MO Museum

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MO Museum
EstablishedOctober 18, 2018; 20 months ago (2018-10-18)
LocationPylimo str. 17, Vilnius
Coordinates54°40′46″N 25°16′40″E / 54.679470°N 25.277744°E / 54.679470; 25.277744
DirectorMilda Ivanauskienė

MO Museum is a modern art museum in Vilnius, Lithuania. As a private initiative of Lithuanian scientists and philanthropists Danguolė Butkienė and Viktoras Butkus, it functioned as an art museum without walls for about ten years. The collection of 5,000 modern and contemporary pieces contains major Lithuanian artworks from the 1950s to this day.

The museum was opened for the public on 18 October 2018 in the building designed by Studio Libeskind and the team of Lithuanian architects Do Architects.[1][2] Total building floor area: 3100 sq.m., height: 17 m.[3] Architect Daniel Libeskind admitted that although it is his smallest project it is also one of his favorites, and also noted that he used circular form in it for the first time in his career (spiral staircase in the interior).[4] Italian news agency ANSA included Mo Museum into Top 10 21st century museums to visit.[5] Museum hosts numerous exhibitions, film screenings, educational workshops, concerts and other cultural events, which are intended for various age groups.[6]

MO Museum, entrance

Prehistory of MO Museum[edit]

History of MO. MMC[edit]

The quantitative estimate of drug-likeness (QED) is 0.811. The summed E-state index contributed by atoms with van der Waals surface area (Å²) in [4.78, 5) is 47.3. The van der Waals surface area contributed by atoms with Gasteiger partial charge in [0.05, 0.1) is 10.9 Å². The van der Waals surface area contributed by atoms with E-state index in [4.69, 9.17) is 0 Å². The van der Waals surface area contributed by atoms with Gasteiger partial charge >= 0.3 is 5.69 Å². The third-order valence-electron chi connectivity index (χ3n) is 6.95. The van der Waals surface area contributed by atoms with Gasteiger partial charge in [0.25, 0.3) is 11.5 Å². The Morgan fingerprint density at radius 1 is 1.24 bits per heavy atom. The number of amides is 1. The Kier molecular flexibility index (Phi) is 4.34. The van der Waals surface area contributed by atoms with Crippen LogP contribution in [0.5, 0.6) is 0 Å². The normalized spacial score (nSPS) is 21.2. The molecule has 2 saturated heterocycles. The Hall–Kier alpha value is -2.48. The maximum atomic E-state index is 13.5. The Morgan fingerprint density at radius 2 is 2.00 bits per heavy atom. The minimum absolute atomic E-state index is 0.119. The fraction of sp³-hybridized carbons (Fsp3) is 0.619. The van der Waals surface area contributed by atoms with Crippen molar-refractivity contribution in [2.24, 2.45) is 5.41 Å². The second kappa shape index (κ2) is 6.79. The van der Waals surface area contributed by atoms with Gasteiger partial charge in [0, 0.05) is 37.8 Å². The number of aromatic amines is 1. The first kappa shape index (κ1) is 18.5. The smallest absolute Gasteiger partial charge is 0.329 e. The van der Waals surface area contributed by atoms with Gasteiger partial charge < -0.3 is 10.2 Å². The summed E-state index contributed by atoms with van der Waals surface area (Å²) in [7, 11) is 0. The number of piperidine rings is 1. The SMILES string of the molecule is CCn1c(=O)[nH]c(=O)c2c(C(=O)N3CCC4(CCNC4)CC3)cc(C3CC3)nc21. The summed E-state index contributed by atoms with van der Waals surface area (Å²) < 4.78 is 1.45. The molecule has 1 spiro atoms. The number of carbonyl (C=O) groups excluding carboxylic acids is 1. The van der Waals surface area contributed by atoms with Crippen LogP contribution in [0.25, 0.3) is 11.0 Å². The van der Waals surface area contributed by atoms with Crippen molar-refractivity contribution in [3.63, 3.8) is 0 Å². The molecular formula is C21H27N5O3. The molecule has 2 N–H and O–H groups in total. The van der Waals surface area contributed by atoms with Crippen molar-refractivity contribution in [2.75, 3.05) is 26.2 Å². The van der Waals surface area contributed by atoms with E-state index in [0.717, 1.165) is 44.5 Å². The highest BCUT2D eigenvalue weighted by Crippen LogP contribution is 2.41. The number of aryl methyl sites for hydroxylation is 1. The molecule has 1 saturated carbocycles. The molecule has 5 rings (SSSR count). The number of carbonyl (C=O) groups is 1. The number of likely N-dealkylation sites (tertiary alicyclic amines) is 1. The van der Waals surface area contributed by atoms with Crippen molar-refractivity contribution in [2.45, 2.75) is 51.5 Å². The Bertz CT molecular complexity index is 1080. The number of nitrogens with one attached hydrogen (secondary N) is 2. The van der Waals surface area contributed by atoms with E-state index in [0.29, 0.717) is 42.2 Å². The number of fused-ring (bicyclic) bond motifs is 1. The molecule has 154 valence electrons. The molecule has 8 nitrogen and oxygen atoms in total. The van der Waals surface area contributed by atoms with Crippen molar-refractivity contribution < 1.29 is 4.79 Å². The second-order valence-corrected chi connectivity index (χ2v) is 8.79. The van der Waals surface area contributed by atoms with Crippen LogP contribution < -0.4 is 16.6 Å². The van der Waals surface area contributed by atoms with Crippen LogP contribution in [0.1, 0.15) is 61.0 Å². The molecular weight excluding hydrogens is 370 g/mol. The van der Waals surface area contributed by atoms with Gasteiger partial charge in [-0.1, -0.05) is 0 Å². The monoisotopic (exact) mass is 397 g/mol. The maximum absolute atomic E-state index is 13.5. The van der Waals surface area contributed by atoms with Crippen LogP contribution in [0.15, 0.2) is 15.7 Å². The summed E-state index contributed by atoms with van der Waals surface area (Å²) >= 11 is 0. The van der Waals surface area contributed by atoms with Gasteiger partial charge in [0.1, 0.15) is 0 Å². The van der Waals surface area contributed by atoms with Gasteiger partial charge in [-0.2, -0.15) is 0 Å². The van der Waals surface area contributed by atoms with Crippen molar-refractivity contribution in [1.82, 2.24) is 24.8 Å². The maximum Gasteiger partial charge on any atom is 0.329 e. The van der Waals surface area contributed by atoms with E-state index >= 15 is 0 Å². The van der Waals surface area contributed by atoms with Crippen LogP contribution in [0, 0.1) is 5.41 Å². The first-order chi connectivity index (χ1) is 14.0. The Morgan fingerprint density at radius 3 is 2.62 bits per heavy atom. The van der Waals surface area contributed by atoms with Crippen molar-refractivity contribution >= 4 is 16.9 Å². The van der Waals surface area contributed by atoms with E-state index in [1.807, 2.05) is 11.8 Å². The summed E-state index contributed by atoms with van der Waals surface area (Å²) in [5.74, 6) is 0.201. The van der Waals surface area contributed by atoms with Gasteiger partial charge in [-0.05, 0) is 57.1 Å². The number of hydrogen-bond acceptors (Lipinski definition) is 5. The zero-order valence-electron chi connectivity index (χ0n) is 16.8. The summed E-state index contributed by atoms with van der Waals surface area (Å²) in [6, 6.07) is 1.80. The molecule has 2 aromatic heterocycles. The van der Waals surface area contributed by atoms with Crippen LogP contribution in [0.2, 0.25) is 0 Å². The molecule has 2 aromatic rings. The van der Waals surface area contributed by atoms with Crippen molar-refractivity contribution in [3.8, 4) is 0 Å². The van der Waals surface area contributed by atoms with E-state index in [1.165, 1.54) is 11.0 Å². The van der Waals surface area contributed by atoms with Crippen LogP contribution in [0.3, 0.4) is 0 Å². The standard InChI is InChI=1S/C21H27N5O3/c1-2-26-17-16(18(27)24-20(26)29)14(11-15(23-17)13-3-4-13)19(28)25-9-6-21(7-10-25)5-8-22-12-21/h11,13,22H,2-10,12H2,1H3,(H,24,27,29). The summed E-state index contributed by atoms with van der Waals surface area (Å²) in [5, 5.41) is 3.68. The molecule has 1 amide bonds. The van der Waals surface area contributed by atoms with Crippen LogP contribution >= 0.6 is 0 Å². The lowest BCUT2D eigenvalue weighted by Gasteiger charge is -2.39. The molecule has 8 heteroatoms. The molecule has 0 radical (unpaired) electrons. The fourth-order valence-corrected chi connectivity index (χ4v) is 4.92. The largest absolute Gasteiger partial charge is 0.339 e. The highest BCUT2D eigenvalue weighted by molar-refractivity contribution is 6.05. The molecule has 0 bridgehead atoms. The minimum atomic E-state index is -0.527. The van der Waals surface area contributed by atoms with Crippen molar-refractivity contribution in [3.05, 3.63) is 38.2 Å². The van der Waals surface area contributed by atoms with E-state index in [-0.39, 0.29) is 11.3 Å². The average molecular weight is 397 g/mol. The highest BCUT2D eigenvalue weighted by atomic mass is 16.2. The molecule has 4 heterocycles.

MO began its work in 2008, when the founders of the museum Viktoras and Danguolė Bukai started their own art collection. Art expert Raminta Jurėnaitė and other art critics agreed to assist with the collection of Lithuanian artworks, which are dated from the 1960s to the present day. The significance of MO’s collection is distinguished through its reflectance of Lithuanian culture’s modernization in the beginning of 1960s as well as slow but continuing cultural liberation, which began after the Stalin era had ended. [7]

Modern Art Centre (MMC) was founded in 2009 with the intention to open a museum in the future. The active collection of artworks, that was organized by MMC, received more attention from the public which helped raise the interest of collectors and, thus, assisted in creation of art market and the recovery of arts field in Lithuania. [8]

MMC was orientated not only towards the collection of artworks but education as well. For this reason, they started publishing art books with the intention to contribute to Lithuanian education system. Many books on artists and art history by exceptional foreign writers were picked and published for children. The list of published books also included translated books for youth and adults as well as albums of great Lithuanian painting artworks, that were formed by modernists Arvydas Šaltenis and Kostas Dereškevičius. Later books on MO’s collection as well as graphic artworks were published. MMC published over 30 various artbooks for children and adults by the time MO Museum opened in 2018. [9]